I'm writing this as a movie review, but there is very little to say about this film. It is an informative documentary on a little-known annual ultra-marathon race that happens in Tennessee. The filmmakers do an excellent job of capturing the character of the race and its organizers and participants. I was captivated the whole time, and the only negative thing I can say about the movie is that I didn't really feel like "I was there" in the same way that, say, Without Limits made me feel like I was at those track meets. But The Barkley Marathons is not a Hollywood docu-drama, it's a straight-ahead documentary, and it was a fun one to watch.
So that's my movie review. Now, on to the race.
Every ultra-marathon likes to bill itself as the toughest race in the world, because that's part of the "spirit" of ultra running. (One possible exception is the Leadville 100, which seems to bill itself as the fastest and/or most competitive ultra-marathon, but it is unique in that regard.) So, once we acquaint ourselves with the general concept of ultra-running and have possibly done a little ultra-running ourselves, we are no longer moved by claims that any one race is exceptionally difficult. That's what they all say.
So the next marketing ploy for ultra-marathons is to come up with a twist on the concept: Let's not just run 100 miles through the forest, let's come up with an idea that serves to attract more athletes or make our race sound more terrifying. Terrifying, in the ultra-running world, is more appealing. So, for example, we find races such as the Spartathalon, which runs a historic route from Athens to Sparta. Or, there is the Marathon des Sables, which pits runners against the actual Sahara Desert. Or, there is the Grand to Grand, which takes you from the Grand Canyon to the Grand Staircase Escalante. Get the picture? To have a really great ultra-marathon, one needs a good twist.
I had never heard of The Barkley Marathons before, and in watching the movie, I was pleasantly surprised. The concept is a genuinely interesting one. The goal is to run five laps of the same 20-mile course in under 60 hours. The course is mapped, but not marked, which means that racers basically have to find their own way through the forests of Tennessee. (This results in a phenomenon where a runner may ultimately end up running far more than the advertised 100 miles.) The course changes year to year, so runners never know for certain what they'll end up dealing with. The start time of the race is a surprise, and sometimes occurs in the middle of the night.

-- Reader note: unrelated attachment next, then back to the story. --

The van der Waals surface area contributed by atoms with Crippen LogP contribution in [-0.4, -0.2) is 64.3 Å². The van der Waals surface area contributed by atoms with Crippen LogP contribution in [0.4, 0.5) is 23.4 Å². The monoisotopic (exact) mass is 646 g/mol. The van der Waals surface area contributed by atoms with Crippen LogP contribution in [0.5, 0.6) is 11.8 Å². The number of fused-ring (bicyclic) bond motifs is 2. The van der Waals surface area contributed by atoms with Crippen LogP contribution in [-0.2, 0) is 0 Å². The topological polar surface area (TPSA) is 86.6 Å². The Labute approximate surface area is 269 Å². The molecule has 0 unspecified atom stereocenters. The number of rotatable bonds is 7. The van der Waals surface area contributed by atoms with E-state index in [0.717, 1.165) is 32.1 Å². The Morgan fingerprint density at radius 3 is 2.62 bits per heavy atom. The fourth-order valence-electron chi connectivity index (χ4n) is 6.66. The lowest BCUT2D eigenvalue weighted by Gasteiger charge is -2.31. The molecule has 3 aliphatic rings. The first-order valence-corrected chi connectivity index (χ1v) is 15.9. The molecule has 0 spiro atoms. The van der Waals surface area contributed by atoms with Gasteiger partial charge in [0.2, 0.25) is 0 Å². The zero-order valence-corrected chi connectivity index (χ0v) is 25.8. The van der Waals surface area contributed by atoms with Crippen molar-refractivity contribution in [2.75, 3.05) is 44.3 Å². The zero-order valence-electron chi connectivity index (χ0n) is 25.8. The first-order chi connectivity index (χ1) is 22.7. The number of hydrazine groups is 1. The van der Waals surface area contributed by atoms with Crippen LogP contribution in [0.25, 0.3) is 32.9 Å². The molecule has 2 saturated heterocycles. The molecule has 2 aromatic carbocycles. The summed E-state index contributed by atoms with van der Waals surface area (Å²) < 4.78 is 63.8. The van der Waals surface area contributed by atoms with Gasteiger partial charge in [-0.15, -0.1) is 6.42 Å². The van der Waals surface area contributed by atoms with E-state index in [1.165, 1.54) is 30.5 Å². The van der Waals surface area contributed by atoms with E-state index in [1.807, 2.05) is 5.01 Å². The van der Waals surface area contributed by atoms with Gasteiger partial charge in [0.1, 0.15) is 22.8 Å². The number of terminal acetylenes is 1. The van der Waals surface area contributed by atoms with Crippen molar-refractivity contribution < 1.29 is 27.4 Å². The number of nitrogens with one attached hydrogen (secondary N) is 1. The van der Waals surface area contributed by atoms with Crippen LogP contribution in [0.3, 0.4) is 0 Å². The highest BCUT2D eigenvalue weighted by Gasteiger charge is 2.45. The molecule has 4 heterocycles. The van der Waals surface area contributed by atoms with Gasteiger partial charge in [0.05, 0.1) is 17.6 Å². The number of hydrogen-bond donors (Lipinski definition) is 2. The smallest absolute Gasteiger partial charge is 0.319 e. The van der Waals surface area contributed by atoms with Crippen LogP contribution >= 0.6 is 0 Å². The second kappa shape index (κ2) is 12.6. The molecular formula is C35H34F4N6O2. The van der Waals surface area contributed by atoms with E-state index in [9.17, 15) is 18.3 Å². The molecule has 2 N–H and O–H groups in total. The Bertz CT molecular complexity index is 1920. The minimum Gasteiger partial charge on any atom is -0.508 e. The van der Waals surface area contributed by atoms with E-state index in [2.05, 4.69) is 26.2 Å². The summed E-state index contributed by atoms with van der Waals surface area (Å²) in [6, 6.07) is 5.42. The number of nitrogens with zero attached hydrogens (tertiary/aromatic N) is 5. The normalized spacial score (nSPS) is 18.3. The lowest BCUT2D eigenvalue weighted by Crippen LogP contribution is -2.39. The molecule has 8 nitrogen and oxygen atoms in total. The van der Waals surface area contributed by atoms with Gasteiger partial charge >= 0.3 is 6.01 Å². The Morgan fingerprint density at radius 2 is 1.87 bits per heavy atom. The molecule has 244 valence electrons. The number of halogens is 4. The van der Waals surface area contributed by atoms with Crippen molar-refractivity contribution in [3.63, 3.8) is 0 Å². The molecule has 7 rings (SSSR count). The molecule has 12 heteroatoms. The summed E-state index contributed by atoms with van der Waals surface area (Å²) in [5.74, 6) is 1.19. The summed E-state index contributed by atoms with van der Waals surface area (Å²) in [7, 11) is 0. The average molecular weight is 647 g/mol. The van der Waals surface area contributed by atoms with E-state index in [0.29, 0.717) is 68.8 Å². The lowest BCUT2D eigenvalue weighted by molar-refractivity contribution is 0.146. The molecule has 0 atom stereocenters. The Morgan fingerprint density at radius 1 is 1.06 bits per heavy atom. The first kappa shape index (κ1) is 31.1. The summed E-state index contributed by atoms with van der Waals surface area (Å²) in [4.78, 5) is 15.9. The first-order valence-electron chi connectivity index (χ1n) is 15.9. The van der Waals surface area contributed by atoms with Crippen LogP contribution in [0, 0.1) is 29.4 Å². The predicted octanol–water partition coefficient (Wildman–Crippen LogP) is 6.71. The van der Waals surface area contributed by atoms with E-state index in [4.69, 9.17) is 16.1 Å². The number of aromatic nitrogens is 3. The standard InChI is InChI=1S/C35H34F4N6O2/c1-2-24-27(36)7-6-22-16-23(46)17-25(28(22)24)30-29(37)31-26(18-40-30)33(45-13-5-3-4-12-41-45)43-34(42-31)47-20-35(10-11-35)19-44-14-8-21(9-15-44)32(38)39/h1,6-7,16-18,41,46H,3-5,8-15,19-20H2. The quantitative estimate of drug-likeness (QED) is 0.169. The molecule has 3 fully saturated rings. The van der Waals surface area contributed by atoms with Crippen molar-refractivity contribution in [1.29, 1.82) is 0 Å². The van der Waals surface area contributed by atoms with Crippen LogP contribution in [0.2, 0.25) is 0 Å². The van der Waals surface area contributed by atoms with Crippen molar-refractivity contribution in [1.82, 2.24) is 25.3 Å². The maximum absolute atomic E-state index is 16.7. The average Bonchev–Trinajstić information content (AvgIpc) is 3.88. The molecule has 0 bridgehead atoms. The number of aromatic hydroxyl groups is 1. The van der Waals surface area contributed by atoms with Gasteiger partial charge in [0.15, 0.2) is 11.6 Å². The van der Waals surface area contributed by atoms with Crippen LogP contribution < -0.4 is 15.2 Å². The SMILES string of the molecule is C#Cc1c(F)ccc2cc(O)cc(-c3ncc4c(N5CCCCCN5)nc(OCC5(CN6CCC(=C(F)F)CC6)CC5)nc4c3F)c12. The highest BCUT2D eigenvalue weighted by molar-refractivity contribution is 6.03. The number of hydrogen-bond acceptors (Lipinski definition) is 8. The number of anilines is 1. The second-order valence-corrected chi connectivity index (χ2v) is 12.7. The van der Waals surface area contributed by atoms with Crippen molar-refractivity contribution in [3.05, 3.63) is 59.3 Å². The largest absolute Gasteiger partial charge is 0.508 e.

Putting it all together, we end up with something truly unique: A combination of ultra-running, sleep deprivation, and orienteering. The movie never seemed to bring this up, but it's interesting to note that unlike most ultra-marathons, the Barkley Marathons is one that seems to require equal parts wits and brawn. In that sense, it might be the best true testament to the spirit of persistence hunting as described in Born to Run.
It's no surprise that the hero of the film, a two-time Barkley finisher and course record holder, is a physicist by trade. The film mentions that many racers are people with grad school degrees, and the point seems to be that they are inertly persistent people. But I would also suggest that a race that requires intelligence to finish naturally attracts intelligent people.
I have no inside knowledge of the race, all I know about it is what is depicted in the documentary. So, when I make the following conjecture, take it in that light: I think the reason so few people have finished the Barkley Marathons is because it is hard to perform even simple cognitive tasks when one is subjected to extreme endurance conditions like ultra-running.
The concept of the race and the film depicting it were both fascinating to me. I highly recommend this movie to anyone interested in running.